Vogtle Improves Safety and Productivity Following Westinghouse Bankruptcy

According to Georgia Power’s Eighteenth Semi-annual Vogtle Construction Monitoring Report (VCM) released on February 28, more than 12 million man-hours have been worked without a lost-time injury at the Vogtle expansion project since Westinghouse filed for bankruptcy on March 29, 2017.

Additionally, the company said productivity has improved since Southern Nuclear Operating Company assumed overall project management from Westinghouse.

Encouraging Trends

The VCM covers the period July 1, 2017, to December 31, 2017. Among the key tasks completed during the reporting period were the installation of both Unit 3 steam generators and the unit’s pressurizer. On Unit 4, key events included installation of modules CA02 and CA03.

Georgia Power hired 14 licensed operators from the V.C. Summer project during the timeframe, saving nearly two years of training time and cost for the employees, according to the company. V.C. Summer was a similarly designed AP1000 nuclear project being constructed in South Carolina. It was abandoned by owners SCANA Corp. and Santee Cooper on July 31, 2017.

The target in-service dates for the Vogtle units remain November 2021 and November 2022, respectively. However, Georgia Power said it is working toward completing construction on an accelerated schedule, with target completion dates of April 2021 and April 2022, respectively. As of January 2018, the company said engineering was 99.6% complete; procurement was 85.7% complete; construction was 48.5% complete; and the total project was 65.6% complete.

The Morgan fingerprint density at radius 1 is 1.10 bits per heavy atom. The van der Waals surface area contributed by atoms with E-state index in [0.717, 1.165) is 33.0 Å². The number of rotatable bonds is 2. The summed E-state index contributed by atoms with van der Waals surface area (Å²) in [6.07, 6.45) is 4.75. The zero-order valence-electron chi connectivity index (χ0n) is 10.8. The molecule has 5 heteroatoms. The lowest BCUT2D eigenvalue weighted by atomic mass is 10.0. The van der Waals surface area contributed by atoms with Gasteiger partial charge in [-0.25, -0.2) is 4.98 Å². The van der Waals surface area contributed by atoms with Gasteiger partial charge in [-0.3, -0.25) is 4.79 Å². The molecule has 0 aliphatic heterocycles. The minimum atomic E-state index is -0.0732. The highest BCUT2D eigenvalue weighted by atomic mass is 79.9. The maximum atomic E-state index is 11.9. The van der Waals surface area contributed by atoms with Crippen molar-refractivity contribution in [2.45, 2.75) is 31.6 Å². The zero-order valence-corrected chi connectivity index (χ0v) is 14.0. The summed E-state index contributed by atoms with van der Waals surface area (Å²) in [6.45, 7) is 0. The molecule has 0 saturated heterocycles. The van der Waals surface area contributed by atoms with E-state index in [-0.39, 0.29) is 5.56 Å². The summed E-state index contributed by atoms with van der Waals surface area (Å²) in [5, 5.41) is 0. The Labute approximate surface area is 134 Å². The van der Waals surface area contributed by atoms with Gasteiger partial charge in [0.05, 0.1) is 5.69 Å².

1. A changing landscape.
The Vogtle expansion project made progress even amidst uncertainty as owners considered options late last year including possible abandonment of the project. This image was taken December 14, 2017. Courtesy: Georgia Power

Risks Reduced

A recent extension to the Federal Production Tax Credit for advanced nuclear power projects was considered a big benefit for Georgia Power customers, as it lessened the risk associated with the expansion. Specifically, the project will qualify for a federal tax credit of more than $1 billion during the first eight years of operation.

Another project risk was eliminated during the period when Toshiba, parent company of Westinghouse, agreed to settle the Parent Guaranty stipulated in the engineering, procurement, and construction contract by paying $3.68 billion to project owners. It fulfilled that obligation on December 14, 2017.

Some of the milestones expected to be accomplished in 2018 include setting of the Unit 4 reactor vessel in March, placing of reinforced concrete for the Unit 3 shield building in June, setting of Unit 4 steam generator B in August, setting of the Unit 4 generator stator in November, and completing the Unit 3 main control room roof in December.

More than 6,000 workers are reportedly working onsite. Southern Nuclear is the project manager with global construction firm Bechtel managing daily construction efforts.

Aaron Larson, executive editor (@AaronL_Power, @POWERmagazine)